A landmark, many significant rulings of 2019

Supreme Court decided on many matter of constitutional and political importance this year.
A view of the Supreme Court(Amal KS/HT PHOTO)
A view of the Supreme Court(Amal KS/HT PHOTO)
Updated on Dec 31, 2019 01:34 AM IST
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Hindustan Times, New Delhi | ByMurali Krishnan

It was an eventful year for the Supreme Court that decided matters of constitutional and political importance. Below is our pick of some of the key judgments in 2019:

Ayodhya verdict

The judgment on November 9 brought to conclusion a dispute that had spanned more than half a century, cost thousands of lives and changed the political landscape of the country. A Constitution bench awarded the disputed site of 2.77 acres to the child deity, Ram Lalla Virajman, while ordering that Muslim parties be given an alternative site of 5 acres to construct a new mosque.

In its 1,045-page judgment, the court acknowledged the illegalities committed by Hindu Parties. The title to the site was, however, awarded to the Hindus on the ground that their claims to possession stood on a better stead.

The court also directed the central government to form a trust to oversee the construction of the Ram temple at the disputed site. The review petitions filed by Muslim parties were dismissed by the court on December 12.

Finance Act and the money bill route

This verdict on November 13 ruled on the significant issue of government adopting the money bill route to pass laws in Parliament.

As per Article 110 of the Constitution, a money bill contains only provisions relating to taxation, borrowing of money by government, appropriation of money out of Consolidated Fund of India and expenditure from or to the Consolidated Fund of India.

A money bill originates in Lok Sabha and once passed by a simple majority, it is send to the Rajya Sabha for its recommendations. These recommendations are not binding.

The current government, which does not have a majority in the Rajya Sabha, has used the money bill route on more than one occasion to pass contentious laws. The Finance Act 2017, which brought about significant changes to the functioning of tribunals and appointment and service conditions of its members, was challenged on the ground that it cannot be classified as a money bill.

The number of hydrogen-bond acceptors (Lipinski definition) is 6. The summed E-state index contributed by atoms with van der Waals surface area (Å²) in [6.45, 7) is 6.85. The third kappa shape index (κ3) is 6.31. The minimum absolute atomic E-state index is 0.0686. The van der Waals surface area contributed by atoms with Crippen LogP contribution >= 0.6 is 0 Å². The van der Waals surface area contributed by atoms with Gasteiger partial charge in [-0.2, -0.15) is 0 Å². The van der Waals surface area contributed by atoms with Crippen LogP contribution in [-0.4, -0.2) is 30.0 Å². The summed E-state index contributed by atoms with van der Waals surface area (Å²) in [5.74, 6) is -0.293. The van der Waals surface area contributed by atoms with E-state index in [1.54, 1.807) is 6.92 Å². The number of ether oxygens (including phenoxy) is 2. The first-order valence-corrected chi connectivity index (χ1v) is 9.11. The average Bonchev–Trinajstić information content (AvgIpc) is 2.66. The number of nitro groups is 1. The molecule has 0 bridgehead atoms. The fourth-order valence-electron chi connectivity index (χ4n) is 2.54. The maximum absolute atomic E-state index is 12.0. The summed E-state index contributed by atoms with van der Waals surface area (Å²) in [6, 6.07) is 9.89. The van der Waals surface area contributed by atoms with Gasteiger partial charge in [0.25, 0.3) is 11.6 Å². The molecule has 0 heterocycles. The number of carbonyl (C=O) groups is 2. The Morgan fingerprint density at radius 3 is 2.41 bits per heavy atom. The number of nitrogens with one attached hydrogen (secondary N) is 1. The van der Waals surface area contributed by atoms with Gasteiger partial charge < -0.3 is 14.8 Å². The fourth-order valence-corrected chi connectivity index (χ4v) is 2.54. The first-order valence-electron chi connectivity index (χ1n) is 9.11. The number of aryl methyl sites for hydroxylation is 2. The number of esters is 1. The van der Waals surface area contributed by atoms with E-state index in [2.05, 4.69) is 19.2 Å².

The government had relied on the Aadhaar verdict of 2018. The Aadhaar Act, which was passed as money bill, had been given a stamp of approval by the Supreme Court in the Aadhaar judgment. However, the court expressed doubt regarding the correctness of the Aadhaar judgment. Since the Aadhaar judgment was delivered by a bench of five judges, the Court ordered that a seven-judge Bench should decide this issue.

Sabarimala review

A five-judge bench by a majority of 3:2 held that Sabarimala temple entry of women case deserves a relook. The court had, in September 2018, struck down a law that had prohibited entry of women between 10-50 years into Sabarimala temple. The judgment had sparked violent protests.

On November 14, the SC bench headed by then CJI Ranjan Gogoi ruled that the review petitions should be kept pending and decided only after the court answers similar issues in three cases relating to Muslim and Parsi women.A seven-judge bench of the court will now decide these crucial issues.

Rafale review

A three-judge bench turned down the review petitions filed against the 2018 verdict of the top court which had rejected prayer for an SIT probe into deal between Indian government and France’s Dassault Aviation for the purchase of 36 Rafale jets. The court on November 14 held that it cannot order a roving and fishing inquiry when dealing with a contract.

Besides, the judgment allowing review petitions challenging its 2018 order that had diluted provisions of the Scheduled Castes and the Scheduled Tribes (Prevention of Atrocities) Act, 1989; and the judgment affirming that the office of the Chief Justice of India falls within the ambit of Right To Information Act, too, received considerable attention.

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